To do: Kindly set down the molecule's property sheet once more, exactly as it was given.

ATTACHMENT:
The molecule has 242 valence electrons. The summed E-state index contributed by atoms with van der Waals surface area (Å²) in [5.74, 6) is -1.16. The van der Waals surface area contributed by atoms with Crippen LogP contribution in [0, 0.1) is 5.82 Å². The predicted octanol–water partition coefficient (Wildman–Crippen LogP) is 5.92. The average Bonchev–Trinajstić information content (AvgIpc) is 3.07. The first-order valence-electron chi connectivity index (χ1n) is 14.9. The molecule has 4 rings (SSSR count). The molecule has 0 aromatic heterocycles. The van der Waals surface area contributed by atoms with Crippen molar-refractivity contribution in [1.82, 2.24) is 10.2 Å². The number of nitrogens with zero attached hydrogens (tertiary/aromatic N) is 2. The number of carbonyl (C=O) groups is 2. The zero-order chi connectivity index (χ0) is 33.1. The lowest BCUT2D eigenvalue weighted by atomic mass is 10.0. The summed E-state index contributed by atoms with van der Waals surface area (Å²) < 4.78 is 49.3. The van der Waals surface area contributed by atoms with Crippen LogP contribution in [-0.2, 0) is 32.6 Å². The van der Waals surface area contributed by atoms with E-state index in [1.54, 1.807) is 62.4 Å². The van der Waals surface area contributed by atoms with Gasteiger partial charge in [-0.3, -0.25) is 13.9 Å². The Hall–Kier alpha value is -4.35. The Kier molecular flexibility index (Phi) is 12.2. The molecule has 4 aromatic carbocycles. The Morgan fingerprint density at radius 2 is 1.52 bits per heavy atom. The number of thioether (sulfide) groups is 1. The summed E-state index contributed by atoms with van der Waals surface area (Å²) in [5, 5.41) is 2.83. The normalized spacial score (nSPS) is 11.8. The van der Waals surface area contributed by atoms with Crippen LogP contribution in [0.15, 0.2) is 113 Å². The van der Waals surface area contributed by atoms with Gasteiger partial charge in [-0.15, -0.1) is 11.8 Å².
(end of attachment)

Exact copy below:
The molecule has 242 valence electrons. The summed E-state index contributed by atoms with van der Waals surface area (Å²) in [5.74, 6) is -1.16. The van der Waals surface area contributed by atoms with Crippen LogP contribution in [0, 0.1) is 5.82 Å². The predicted octanol–water partition coefficient (Wildman–Crippen LogP) is 5.92. The average Bonchev–Trinajstić information content (AvgIpc) is 3.07. The first-order valence-electron chi connectivity index (χ1n) is 14.9. The molecule has 4 rings (SSSR count). The molecule has 0 aromatic heterocycles. The van der Waals surface area contributed by atoms with Crippen molar-refractivity contribution in [1.82, 2.24) is 10.2 Å². The number of nitrogens with zero attached hydrogens (tertiary/aromatic N) is 2. The number of carbonyl (C=O) groups is 2. The zero-order chi connectivity index (χ0) is 33.1. The lowest BCUT2D eigenvalue weighted by atomic mass is 10.0. The summed E-state index contributed by atoms with van der Waals surface area (Å²) < 4.78 is 49.3. The van der Waals surface area contributed by atoms with Crippen LogP contribution in [-0.2, 0) is 32.6 Å². The van der Waals surface area contributed by atoms with E-state index in [1.54, 1.807) is 62.4 Å². The van der Waals surface area contributed by atoms with Gasteiger partial charge in [-0.3, -0.25) is 13.9 Å². The Hall–Kier alpha value is -4.35. The Kier molecular flexibility index (Phi) is 12.2. The molecule has 4 aromatic carbocycles. The Morgan fingerprint density at radius 2 is 1.52 bits per heavy atom. The number of thioether (sulfide) groups is 1. The summed E-state index contributed by atoms with van der Waals surface area (Å²) in [5, 5.41) is 2.83. The normalized spacial score (nSPS) is 11.8. The van der Waals surface area contributed by atoms with Crippen LogP contribution in [0.15, 0.2) is 113 Å². The van der Waals surface area contributed by atoms with Gasteiger partial charge in [-0.15, -0.1) is 11.8 Å².